Lisa tells me that she chose Martin Buser to help with the project because he has worked with the I DID It By Two group before and is a great spokesman for the campaign.  He will be carrying the DTAP.  This vaccine is given to children between the ages of  two months and six years.  The DTAP is a vaccine given to children to prevent diphtheria, tetanus, and pertussis (whooping cough).  The organizers think that with Martin’s playful personality, he may actually pass the vaccines off to other mushers to carry down the trail!  That would be in keeping with the spirit of the original serum run which was actually a relay.

Aliy Zirkle was asked to participate because Lisa wanted a front line contender, and with second place finishes in the last two races, Aliy certainly meets that criteria.  Knowing how competitive she is, Aliy will most likely put the vaccine in her sled and run her race!  She will be carrying Tdap vaccine which is used for adolescents and adults.  Tdap stands for tetanus, diphtheria, and pertussis and is used for people aged seven and older.

Each musher will get a box of ten vials to transport and they can package them however they would like to.  Each box weighs 2.3 ounces.  This made me think of the classic, “Can you package an egg and drop it off the roof?” science experiment.  So here’s a little Iditarod themed twist on that activity:  Protect that Vaccine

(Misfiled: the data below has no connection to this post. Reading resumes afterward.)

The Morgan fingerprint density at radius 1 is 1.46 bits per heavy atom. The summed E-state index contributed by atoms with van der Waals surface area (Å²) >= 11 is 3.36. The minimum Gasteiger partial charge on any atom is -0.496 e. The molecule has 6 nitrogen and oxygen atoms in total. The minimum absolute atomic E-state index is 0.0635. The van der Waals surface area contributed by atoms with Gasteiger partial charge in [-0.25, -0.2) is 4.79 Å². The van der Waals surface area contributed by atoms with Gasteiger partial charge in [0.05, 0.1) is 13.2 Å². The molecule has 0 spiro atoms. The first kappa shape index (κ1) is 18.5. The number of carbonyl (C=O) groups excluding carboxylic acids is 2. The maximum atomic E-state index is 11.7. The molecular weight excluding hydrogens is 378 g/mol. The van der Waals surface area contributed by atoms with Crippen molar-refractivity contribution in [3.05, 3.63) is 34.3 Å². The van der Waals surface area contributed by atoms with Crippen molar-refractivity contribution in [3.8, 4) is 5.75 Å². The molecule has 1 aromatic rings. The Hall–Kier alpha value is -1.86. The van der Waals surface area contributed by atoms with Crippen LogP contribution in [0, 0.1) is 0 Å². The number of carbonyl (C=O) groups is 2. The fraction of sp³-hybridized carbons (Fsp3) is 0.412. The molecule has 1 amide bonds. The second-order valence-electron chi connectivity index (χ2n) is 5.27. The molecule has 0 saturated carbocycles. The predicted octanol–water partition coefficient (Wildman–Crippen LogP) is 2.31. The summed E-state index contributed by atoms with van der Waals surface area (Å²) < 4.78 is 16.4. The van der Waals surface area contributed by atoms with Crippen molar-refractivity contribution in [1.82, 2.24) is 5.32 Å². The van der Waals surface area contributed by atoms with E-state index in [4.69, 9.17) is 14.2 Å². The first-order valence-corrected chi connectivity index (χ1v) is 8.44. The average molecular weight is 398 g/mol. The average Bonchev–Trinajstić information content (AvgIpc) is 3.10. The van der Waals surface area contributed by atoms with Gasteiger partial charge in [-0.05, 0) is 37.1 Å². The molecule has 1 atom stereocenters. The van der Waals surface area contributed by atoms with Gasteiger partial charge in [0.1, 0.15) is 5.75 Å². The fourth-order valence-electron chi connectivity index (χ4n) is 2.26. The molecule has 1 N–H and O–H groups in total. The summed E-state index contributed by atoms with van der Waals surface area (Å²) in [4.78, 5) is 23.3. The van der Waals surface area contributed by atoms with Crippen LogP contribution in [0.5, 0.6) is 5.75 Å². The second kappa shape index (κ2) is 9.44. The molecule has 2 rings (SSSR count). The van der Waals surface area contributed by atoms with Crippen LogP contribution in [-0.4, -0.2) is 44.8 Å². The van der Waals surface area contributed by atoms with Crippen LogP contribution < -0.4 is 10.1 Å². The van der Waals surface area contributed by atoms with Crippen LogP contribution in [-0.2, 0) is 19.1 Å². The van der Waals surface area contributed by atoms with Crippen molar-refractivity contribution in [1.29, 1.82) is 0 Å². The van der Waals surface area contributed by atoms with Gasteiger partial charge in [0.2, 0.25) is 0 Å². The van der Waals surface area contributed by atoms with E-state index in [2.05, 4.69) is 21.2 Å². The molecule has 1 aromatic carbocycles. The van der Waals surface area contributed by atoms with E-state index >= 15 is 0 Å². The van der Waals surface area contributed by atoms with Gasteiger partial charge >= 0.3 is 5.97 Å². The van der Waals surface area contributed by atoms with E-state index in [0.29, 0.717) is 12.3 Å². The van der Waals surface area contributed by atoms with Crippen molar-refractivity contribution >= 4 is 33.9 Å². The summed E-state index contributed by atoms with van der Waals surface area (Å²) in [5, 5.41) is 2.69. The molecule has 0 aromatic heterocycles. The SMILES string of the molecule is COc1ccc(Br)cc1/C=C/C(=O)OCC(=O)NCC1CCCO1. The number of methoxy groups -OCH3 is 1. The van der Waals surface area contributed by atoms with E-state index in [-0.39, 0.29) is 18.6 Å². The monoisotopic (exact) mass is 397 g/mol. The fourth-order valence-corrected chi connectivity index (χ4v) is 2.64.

Here are some photos to share with your kids to show what the vials will look like:

The temperatures that the vaccines are stored at are very, very important.  If the vaccines are not kept between 35-46 degrees F they cannot be given to patients.  Lisa explained to me that if the refrigerator door is left open or someone goes in and out of the refrigerator a lot, the inside temperature can be affected.  They use a Data Logger to continually monitor the temperatures of the vaccines as they travel from one location to another.  The logger, which is similar to a thumb drive, can record temperatures for fifty-six days. Then when the vaccines and logger arrive at their final location, the data can be loaded onto the computer and the temperature information can be displayed in a graph form.  My class has been given a data logger to experiment with, but you can replicate this with a basic thermometer and a refrigerator at home or school:  Keeping the Vaccines Cold

Obviously, to many people, the Iditarod has come to serve as a reminder of the 1925 Serum Run.  That was not Joe Redington, Sr.’s main objective though. His main goals in establishing the race were to project the sled dogs and their role in the culture of Alaska and to save the historic Iditarod Trail.  The Serum Run definitely has a huge role in the history of Alaska and the history of the Iditarod Trail, so it’s kind of neat to see this event as a way to bring the message of the importance of immunizations to villages on the trail.  Here is more on the history of the race and the reasons it started from Katie Mangelsdorf:  Bustingmyth

The go-to picture book for kids to learn about the Serum Run is the Great Serum Race by Debbie Miller.  You can also join the Cleveland Museum of Natural History for a Distance Learning Program about Balto. I wrote about that here: LINK